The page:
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No it is not worth paying fees for something you can do for yourself with a little bit of education and minimal time. Then further education can get you to invest in other more complex investment opportunities if you see fit.

http://jlcollinsnh.com/stock-series/

nereo

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I've reviewed my accounts and found that I am paying 1%/year in advisory fees for the 3 IRAs.  Then, we are paying $75/year for the Roth IRAs each, which is a huge hit considering the tiny amount of money I have in there.
Almost always my answer will be "no".  Paying a $75 fee for an account witha tiny amount of money in it is counterproductive. Until there's >$7.5k in each it's worse than paying 1%
Paying 1% in advisory fees means that you will be paying $1k for every $100k you have.  as your 'stach appraoches retirement size you'll be paying hundreds per week.  Also ludicrous.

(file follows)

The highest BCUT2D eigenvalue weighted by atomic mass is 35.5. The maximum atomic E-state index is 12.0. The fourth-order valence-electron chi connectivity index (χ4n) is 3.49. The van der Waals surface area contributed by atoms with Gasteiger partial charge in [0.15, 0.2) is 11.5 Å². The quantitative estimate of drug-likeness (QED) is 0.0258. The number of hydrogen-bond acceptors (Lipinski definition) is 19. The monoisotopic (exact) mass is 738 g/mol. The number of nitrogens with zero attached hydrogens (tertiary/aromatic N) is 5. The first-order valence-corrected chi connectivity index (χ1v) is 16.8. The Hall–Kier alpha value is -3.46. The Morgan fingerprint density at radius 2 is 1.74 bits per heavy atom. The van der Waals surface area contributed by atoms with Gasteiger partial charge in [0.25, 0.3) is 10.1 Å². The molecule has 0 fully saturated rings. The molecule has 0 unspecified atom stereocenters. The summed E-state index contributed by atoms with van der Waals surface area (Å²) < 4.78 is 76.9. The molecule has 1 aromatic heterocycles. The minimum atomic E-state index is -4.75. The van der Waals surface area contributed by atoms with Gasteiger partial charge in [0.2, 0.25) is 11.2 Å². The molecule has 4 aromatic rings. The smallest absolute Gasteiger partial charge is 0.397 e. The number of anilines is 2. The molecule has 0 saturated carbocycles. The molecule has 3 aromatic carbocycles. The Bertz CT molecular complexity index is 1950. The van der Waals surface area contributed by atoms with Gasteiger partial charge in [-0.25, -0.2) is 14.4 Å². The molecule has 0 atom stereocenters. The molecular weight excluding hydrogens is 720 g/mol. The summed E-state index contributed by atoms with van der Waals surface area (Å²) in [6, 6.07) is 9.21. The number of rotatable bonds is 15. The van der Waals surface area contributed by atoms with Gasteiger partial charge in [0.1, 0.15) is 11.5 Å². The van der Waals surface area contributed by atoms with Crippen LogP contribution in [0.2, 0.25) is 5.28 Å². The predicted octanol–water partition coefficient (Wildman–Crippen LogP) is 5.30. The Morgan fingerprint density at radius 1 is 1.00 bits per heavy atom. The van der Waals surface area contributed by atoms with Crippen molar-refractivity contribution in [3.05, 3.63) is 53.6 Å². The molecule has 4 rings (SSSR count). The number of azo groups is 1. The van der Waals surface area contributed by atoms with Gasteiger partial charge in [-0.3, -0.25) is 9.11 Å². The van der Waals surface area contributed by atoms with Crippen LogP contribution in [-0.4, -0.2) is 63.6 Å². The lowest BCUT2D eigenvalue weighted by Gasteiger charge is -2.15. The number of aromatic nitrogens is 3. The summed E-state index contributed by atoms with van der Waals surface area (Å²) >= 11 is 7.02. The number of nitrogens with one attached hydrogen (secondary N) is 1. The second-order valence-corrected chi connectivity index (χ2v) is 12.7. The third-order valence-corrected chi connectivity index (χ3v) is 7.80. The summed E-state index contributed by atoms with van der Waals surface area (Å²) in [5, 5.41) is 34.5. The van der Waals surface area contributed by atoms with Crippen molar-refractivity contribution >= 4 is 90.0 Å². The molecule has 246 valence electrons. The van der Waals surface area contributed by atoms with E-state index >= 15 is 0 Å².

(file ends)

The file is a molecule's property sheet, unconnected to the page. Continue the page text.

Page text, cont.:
The only way time it makes sense is when your returns beat out investing in low-cost index funds.  Over 5+ year periods that happens about 20% of the time.

EDIT: put the decimal place where it outta' been.
« Last Edit: April 24, 2014, 01:49:19 PM by nereo »

NewStachian

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I've learned the MMM forum is the best place for investment advice and it's free ;)

bkapla1

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Yes, the 2 Roth accounts were funded with only $500 (with the intent to add more, but that never happened).
The 2 main IRAs are over $100k combined and so far have earned about 18% in total.

matchewed